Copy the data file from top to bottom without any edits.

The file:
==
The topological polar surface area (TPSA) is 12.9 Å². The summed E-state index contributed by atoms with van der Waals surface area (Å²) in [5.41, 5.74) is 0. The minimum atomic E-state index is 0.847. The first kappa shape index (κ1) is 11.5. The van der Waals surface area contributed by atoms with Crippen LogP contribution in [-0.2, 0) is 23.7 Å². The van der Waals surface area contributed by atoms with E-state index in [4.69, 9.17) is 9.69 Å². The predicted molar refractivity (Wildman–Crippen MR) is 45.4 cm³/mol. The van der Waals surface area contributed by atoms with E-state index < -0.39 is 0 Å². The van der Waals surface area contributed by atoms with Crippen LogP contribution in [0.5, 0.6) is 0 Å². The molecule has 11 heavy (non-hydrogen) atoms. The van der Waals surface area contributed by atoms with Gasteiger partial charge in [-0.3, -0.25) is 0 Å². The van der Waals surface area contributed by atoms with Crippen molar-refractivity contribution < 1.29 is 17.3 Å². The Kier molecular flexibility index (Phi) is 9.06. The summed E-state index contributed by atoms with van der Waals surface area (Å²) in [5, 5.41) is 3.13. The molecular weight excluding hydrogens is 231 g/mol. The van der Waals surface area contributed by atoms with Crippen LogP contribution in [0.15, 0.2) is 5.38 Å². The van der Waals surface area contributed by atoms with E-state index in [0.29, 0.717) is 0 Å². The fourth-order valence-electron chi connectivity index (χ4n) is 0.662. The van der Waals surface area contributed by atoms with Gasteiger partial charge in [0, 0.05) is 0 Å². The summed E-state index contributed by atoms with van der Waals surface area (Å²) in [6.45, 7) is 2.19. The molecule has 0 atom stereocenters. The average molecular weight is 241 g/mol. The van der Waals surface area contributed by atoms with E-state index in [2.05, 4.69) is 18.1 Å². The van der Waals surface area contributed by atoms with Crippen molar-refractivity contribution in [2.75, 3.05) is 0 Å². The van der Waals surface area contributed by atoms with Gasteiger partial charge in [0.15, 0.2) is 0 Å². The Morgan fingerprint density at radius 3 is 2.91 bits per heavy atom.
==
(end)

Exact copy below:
The topological polar surface area (TPSA) is 12.9 Å². The summed E-state index contributed by atoms with van der Waals surface area (Å²) in [5.41, 5.74) is 0. The minimum atomic E-state index is 0.847. The first kappa shape index (κ1) is 11.5. The van der Waals surface area contributed by atoms with Crippen LogP contribution in [-0.2, 0) is 23.7 Å². The van der Waals surface area contributed by atoms with E-state index in [4.69, 9.17) is 9.69 Å². The predicted molar refractivity (Wildman–Crippen MR) is 45.4 cm³/mol. The van der Waals surface area contributed by atoms with E-state index < -0.39 is 0 Å². The van der Waals surface area contributed by atoms with Crippen LogP contribution in [0.5, 0.6) is 0 Å². The molecule has 11 heavy (non-hydrogen) atoms. The van der Waals surface area contributed by atoms with Gasteiger partial charge in [-0.3, -0.25) is 0 Å². The van der Waals surface area contributed by atoms with Crippen molar-refractivity contribution < 1.29 is 17.3 Å². The Kier molecular flexibility index (Phi) is 9.06. The summed E-state index contributed by atoms with van der Waals surface area (Å²) in [5, 5.41) is 3.13. The molecular weight excluding hydrogens is 231 g/mol. The van der Waals surface area contributed by atoms with Crippen LogP contribution in [0.15, 0.2) is 5.38 Å². The van der Waals surface area contributed by atoms with E-state index in [0.29, 0.717) is 0 Å². The fourth-order valence-electron chi connectivity index (χ4n) is 0.662. The van der Waals surface area contributed by atoms with Gasteiger partial charge in [0, 0.05) is 0 Å². The summed E-state index contributed by atoms with van der Waals surface area (Å²) in [6.45, 7) is 2.19. The molecule has 0 atom stereocenters. The average molecular weight is 241 g/mol. The van der Waals surface area contributed by atoms with E-state index in [2.05, 4.69) is 18.1 Å². The van der Waals surface area contributed by atoms with Crippen molar-refractivity contribution in [2.75, 3.05) is 0 Å². The van der Waals surface area contributed by atoms with Gasteiger partial charge in [0.15, 0.2) is 0 Å². The Morgan fingerprint density at radius 3 is 2.91 bits per heavy atom.